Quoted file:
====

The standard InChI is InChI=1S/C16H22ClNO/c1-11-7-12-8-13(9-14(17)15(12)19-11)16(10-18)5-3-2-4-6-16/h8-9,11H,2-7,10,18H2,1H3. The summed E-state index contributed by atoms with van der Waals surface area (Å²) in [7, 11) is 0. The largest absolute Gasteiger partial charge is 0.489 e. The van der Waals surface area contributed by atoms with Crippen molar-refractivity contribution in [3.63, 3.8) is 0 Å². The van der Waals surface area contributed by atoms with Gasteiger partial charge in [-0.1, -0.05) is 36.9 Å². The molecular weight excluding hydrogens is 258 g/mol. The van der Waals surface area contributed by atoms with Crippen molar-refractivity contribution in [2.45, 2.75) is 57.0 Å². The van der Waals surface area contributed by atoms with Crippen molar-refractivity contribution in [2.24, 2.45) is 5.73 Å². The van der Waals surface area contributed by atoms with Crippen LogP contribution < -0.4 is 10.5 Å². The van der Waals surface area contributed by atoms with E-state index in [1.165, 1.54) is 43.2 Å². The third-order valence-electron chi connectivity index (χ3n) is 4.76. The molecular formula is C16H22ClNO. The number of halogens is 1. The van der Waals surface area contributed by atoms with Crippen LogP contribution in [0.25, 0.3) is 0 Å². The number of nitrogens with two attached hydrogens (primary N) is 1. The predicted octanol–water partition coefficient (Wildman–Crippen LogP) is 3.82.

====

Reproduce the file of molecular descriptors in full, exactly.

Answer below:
The standard InChI is InChI=1S/C16H22ClNO/c1-11-7-12-8-13(9-14(17)15(12)19-11)16(10-18)5-3-2-4-6-16/h8-9,11H,2-7,10,18H2,1H3. The summed E-state index contributed by atoms with van der Waals surface area (Å²) in [7, 11) is 0. The largest absolute Gasteiger partial charge is 0.489 e. The van der Waals surface area contributed by atoms with Crippen molar-refractivity contribution in [3.63, 3.8) is 0 Å². The van der Waals surface area contributed by atoms with Gasteiger partial charge in [-0.1, -0.05) is 36.9 Å². The molecular weight excluding hydrogens is 258 g/mol. The van der Waals surface area contributed by atoms with Crippen molar-refractivity contribution in [2.45, 2.75) is 57.0 Å². The van der Waals surface area contributed by atoms with Crippen molar-refractivity contribution in [2.24, 2.45) is 5.73 Å². The van der Waals surface area contributed by atoms with Crippen LogP contribution < -0.4 is 10.5 Å². The van der Waals surface area contributed by atoms with E-state index in [1.165, 1.54) is 43.2 Å². The third-order valence-electron chi connectivity index (χ3n) is 4.76. The molecular formula is C16H22ClNO. The number of halogens is 1. The van der Waals surface area contributed by atoms with Crippen LogP contribution in [0.25, 0.3) is 0 Å². The number of nitrogens with two attached hydrogens (primary N) is 1. The predicted octanol–water partition coefficient (Wildman–Crippen LogP) is 3.82.